(We are so pleased to welcome Anastasia, the newest writer to join the team. Anastasia is a journalism student and a member of Bachelor Nation. She can be reached on Twitter @annieanokyee and on Instagram @annie.anokye. and by email at [email protected].)
Anyone who is a huge Bachelor fanatic like me knows that everything has been a mess. This season’s frontrunner Rachael Kirkconnell has taken some well-deserved heat for being racist. She was exposed on TikTok, Reddit pages, Facebook pages, and it all eventually blew up on Twitter. And then everything seemed to completely fall apart when host Chris Harrison did an interview with Rachel Lindsay where he defended Kirkconnell for attending a plantation-themed fraternity party in 2018, among many other racist actions.
First of all, ew. Second, was I the only one who had no idea plantation-themed parties were even a thing…and in 2018? Chris Harrison, a cis white male telling the first Black Bachelorette Rachel Lindsay that she is in no place to decide what is and isn’t considered acceptable? As a Black woman myself, I am shocked by how poised Rachel was during that interview, because I know inside she must have been beside herself. However, Chris Harrison’s total PR-apology posted to his Instagram…
… isn’t what threw everything into a tailspin. Instead, it was his announcement that he would be stepping away from the franchise in response to the backlash he’s gotten.
This…is unprecedented. Through every single scandal and controversy, Chris Harrison has been there, smiling as if it was never happening. With all of this in mind, getting ready to watch last night’s episode of The Bachelor was interesting, to say the least. Many popular live-tweeters announced that they would be taking the night off in solidarity with the BIPOC community; Chris’s online presence was nowhere to be found (as it should be), and the thought of watching Rachael and Matt’s love story literally sent a chill down my spine. Personally, I felt icky. Why do I continue to give this show two hours of my Monday nights as a full-time student with mountains of readings when there are so many fundamental issues with it? With all of this in mind, I figured that maybe the show will take a turn for the better in this new era.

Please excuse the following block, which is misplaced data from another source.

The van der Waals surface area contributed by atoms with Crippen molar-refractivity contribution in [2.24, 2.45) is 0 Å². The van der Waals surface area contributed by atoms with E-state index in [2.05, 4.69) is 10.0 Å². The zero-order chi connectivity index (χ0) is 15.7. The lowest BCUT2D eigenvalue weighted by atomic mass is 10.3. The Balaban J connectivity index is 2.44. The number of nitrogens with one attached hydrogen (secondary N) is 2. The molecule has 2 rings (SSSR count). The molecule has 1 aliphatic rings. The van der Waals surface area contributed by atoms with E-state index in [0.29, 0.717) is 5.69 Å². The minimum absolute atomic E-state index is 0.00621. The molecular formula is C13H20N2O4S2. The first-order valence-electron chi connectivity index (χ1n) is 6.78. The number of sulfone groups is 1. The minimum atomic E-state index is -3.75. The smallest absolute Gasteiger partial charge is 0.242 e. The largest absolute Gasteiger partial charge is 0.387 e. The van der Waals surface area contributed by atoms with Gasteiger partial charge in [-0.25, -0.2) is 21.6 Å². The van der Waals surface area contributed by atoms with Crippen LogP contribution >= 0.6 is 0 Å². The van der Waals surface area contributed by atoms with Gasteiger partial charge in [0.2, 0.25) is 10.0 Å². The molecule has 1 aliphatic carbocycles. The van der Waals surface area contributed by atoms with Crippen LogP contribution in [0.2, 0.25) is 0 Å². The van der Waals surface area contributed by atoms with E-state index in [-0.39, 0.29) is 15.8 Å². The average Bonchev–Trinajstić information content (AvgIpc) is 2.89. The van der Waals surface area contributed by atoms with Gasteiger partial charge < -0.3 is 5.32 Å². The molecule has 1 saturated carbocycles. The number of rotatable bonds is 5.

Did the show make any last-minute cuts to the episode? Were they going to finally take some sort of stand against the blatant racism that continues to show up in the franchise? Were they going to stop featuring mean girl drama and actually show, ya know, some LOVE? Maybe they would use the first episode in this new era as an opportunity to adjust from wrong to right, right?
Hindsight, my friends, is 20/20, because I can confidently say that this episode just made everything worse. Literal dumpster fire. The night began at last week’s cliff-hanger; Heather Martin, a former contestant on Colton Underwood’s season, showed up with the hopes of getting a chance at Matt’s heart. As Matt took some time to figure out if this was a relationship he wanted to explore, poor Heather had to endure some super nasty attacks from the contestants. She stood in front of them trying to hold back tears as the women badgered her for something I’m almost certain the producers put together to cause more drama, which is a criticism the show has been getting throughout the whole season. Unfortunately (or maybe fortunately) for Heather, Matt decided it was best he didn’t allow Heather to join the cast.
I can say with my whole chest that this season has been filled with the most ruthless mean girl attacks I have ever seen in my six years of devotion to this franchise. This was all in the first 20 minutes, and I was already uncomfortable enough to think about turning it off. After reading some tweets online of how disappointed viewers were for this display of overly rude behaviour for the sixth week in a row, I knew the next hour and a half would not help the franchise in any way whatsoever. This goes beyond some drama to make the show pull in views. Have the producers not taken the hint that the viewers are tired of seeing women tear each other down for a man’s approval yet?